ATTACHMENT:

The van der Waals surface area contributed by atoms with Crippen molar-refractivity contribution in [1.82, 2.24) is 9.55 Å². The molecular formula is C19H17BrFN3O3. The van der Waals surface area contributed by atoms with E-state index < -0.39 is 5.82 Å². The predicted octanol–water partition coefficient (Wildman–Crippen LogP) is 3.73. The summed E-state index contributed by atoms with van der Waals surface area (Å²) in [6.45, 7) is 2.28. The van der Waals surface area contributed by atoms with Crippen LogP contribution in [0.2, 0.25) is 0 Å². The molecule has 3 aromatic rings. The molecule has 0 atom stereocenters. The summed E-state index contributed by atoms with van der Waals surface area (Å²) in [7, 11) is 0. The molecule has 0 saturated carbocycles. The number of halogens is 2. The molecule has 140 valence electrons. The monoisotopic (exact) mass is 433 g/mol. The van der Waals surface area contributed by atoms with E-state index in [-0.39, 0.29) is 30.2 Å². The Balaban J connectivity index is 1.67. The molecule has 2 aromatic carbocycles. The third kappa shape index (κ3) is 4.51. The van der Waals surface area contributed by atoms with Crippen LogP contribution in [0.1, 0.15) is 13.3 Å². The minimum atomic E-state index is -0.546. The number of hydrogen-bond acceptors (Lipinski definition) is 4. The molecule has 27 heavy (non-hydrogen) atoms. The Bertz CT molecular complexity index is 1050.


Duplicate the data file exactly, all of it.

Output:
The van der Waals surface area contributed by atoms with Crippen molar-refractivity contribution in [1.82, 2.24) is 9.55 Å². The molecular formula is C19H17BrFN3O3. The van der Waals surface area contributed by atoms with E-state index < -0.39 is 5.82 Å². The predicted octanol–water partition coefficient (Wildman–Crippen LogP) is 3.73. The summed E-state index contributed by atoms with van der Waals surface area (Å²) in [6.45, 7) is 2.28. The van der Waals surface area contributed by atoms with Crippen LogP contribution in [0.2, 0.25) is 0 Å². The molecule has 3 aromatic rings. The molecule has 0 atom stereocenters. The summed E-state index contributed by atoms with van der Waals surface area (Å²) in [7, 11) is 0. The molecule has 0 saturated carbocycles. The number of halogens is 2. The molecule has 140 valence electrons. The monoisotopic (exact) mass is 433 g/mol. The van der Waals surface area contributed by atoms with E-state index in [-0.39, 0.29) is 30.2 Å². The Balaban J connectivity index is 1.67. The molecule has 2 aromatic carbocycles. The third kappa shape index (κ3) is 4.51. The van der Waals surface area contributed by atoms with Crippen LogP contribution in [0.1, 0.15) is 13.3 Å². The minimum atomic E-state index is -0.546. The number of hydrogen-bond acceptors (Lipinski definition) is 4. The molecule has 27 heavy (non-hydrogen) atoms. The Bertz CT molecular complexity index is 1050.